Yom Kippur-Yizkor Sermon

The theme of the High Holiday season is "teshuva" - repentance. Every page of the "machzor" - the High Holiday prayer book - emphasizes how important it is to reflect upon our actions and make the necessary changes in order to lead a good, moral life.

Two prominent figures in the news this past year raise the question as to whether repentance is always effective. We are told that if we follow the necessary steps then we can reestablish our position and reputation in the community. But would that be true with these two?

Bernie Madoff and his Ponzi scheme stole $65 billion. Among the big losers were Hadassah, Yeshiva University, and Elie Wiesel. He just began serving his sentence of 150 years in jail. Michael Vick, as a multimillionaire quarterback for the Atlanta Falcons, ran a dog fighting ring on his property in Virginia. His Bad Newz Kennels killed and maimed thousand of dogs. He plead guilty, served 23 months in jail, did 2 months of community service and has now been reinstated in the National Football League. Can they achieve repentance?

Judaism teaches that there are 5 steps in the process of teshuva. The first is "hakarat ha-cheit" recognizing the sin. One has to understand that the act or the behavior is wrong. The second step is "charatah" - remorse. One has to feel truly sorry for perpetrating the act or engaging in the behavior. The third step is "azivat ha-cheit" - desisting from the act again or stopping the behavior. Fourth is "peira'on" or restitution. If money was stolen it has to be paid back, or if injury was done it has to be rectified. Finally one has to do "vidui" or a formal confession to God. If these 5 steps are taken seriously and sincerely than the person needs to be restored to the community.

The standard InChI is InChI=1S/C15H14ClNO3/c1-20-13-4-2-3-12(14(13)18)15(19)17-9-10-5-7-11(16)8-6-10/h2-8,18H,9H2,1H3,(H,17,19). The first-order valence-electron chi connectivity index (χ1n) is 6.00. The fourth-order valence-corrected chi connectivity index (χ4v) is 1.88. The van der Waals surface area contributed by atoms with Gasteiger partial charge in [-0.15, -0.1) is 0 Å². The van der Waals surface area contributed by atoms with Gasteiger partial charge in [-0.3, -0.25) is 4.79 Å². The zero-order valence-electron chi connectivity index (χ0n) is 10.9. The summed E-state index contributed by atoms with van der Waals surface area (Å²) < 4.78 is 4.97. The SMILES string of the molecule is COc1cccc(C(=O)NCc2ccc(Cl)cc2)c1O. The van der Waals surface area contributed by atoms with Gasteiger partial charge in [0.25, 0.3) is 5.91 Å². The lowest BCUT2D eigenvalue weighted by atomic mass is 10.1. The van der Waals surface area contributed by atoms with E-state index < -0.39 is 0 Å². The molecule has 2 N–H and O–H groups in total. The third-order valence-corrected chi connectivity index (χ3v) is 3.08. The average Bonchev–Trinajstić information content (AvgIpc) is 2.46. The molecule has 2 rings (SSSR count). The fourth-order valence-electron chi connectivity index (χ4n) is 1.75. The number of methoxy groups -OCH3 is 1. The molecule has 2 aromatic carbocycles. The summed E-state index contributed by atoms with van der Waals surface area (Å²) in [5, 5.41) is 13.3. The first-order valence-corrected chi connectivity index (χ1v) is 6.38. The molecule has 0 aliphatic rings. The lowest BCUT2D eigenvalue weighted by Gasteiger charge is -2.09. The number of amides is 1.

However, the question is what about forgiveness? Does the victim, or the community have the same obligation to forgive the sinner? The rabbis talk about two words for forgiveness - "mechila" and "selicha". Mechila is more forgiving a debt - agreeing that if a TV were stolen, let's say, and that the TV would be given back that the thief would be forgiven. Selicha is the more difficult. It involves the inner feeling that one has been able to forgive the other person for doing them wrong.

The more serious the injury or crime the more difficult it is to forgive. But on Yom Kippur we ask for forgiveness all day. If we expect God to forgive our sins, shouldn't we expect ourselves to forgive others? Some sins may never be fully forgivable, but the process needs to begin nonetheless.

May this coming year be one of facing our failures and beginning to forgive.


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  2. I was wondering this during the sermon -- how does one rectify irreversible injury or death (such as the death of the dogs caused by Vick)? Paying for medical bills and all future medical treatment? It would seem harsh if a person was merely negligent, though still responsible for a bad injury -- if the victim will never be the same, what level of restitution is necessary?

  3. I also thought about whether Michael Vick could ever really make restitution. I found this post on WTOP radio's website today - I am having trouble seeing if he can ever really achieve repentence and whether or not he is truly contrite.



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